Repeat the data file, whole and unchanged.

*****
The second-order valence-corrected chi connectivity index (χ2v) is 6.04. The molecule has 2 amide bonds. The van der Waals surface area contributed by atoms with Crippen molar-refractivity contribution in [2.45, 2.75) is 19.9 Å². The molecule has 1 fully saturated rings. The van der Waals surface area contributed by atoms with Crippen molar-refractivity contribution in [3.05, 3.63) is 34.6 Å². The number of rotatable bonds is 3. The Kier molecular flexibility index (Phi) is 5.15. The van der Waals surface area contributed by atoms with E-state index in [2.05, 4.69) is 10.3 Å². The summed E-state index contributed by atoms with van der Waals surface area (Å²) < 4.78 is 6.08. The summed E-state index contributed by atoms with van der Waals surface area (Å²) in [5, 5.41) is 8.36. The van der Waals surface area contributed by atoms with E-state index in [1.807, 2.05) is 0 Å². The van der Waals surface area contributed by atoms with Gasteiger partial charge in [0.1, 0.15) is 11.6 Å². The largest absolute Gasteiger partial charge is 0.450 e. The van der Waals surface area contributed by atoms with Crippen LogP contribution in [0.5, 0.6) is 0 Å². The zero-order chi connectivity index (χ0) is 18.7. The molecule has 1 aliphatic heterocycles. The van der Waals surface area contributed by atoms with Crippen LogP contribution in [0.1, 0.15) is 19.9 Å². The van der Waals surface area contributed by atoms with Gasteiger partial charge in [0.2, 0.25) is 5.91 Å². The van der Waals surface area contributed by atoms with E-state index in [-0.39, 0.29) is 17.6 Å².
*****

The second-order valence-corrected chi connectivity index (χ2v) is 6.04. The molecule has 2 amide bonds. The van der Waals surface area contributed by atoms with Crippen molar-refractivity contribution in [2.45, 2.75) is 19.9 Å². The molecule has 1 fully saturated rings. The van der Waals surface area contributed by atoms with Crippen molar-refractivity contribution in [3.05, 3.63) is 34.6 Å². The number of rotatable bonds is 3. The Kier molecular flexibility index (Phi) is 5.15. The van der Waals surface area contributed by atoms with E-state index in [2.05, 4.69) is 10.3 Å². The summed E-state index contributed by atoms with van der Waals surface area (Å²) < 4.78 is 6.08. The summed E-state index contributed by atoms with van der Waals surface area (Å²) in [5, 5.41) is 8.36. The van der Waals surface area contributed by atoms with E-state index in [1.807, 2.05) is 0 Å². The van der Waals surface area contributed by atoms with Gasteiger partial charge in [0.1, 0.15) is 11.6 Å². The largest absolute Gasteiger partial charge is 0.450 e. The van der Waals surface area contributed by atoms with Crippen LogP contribution in [0.5, 0.6) is 0 Å². The zero-order chi connectivity index (χ0) is 18.7. The molecule has 1 aliphatic heterocycles. The van der Waals surface area contributed by atoms with Crippen LogP contribution in [0.1, 0.15) is 19.9 Å². The van der Waals surface area contributed by atoms with Gasteiger partial charge in [0.2, 0.25) is 5.91 Å². The van der Waals surface area contributed by atoms with E-state index in [-0.39, 0.29) is 17.6 Å².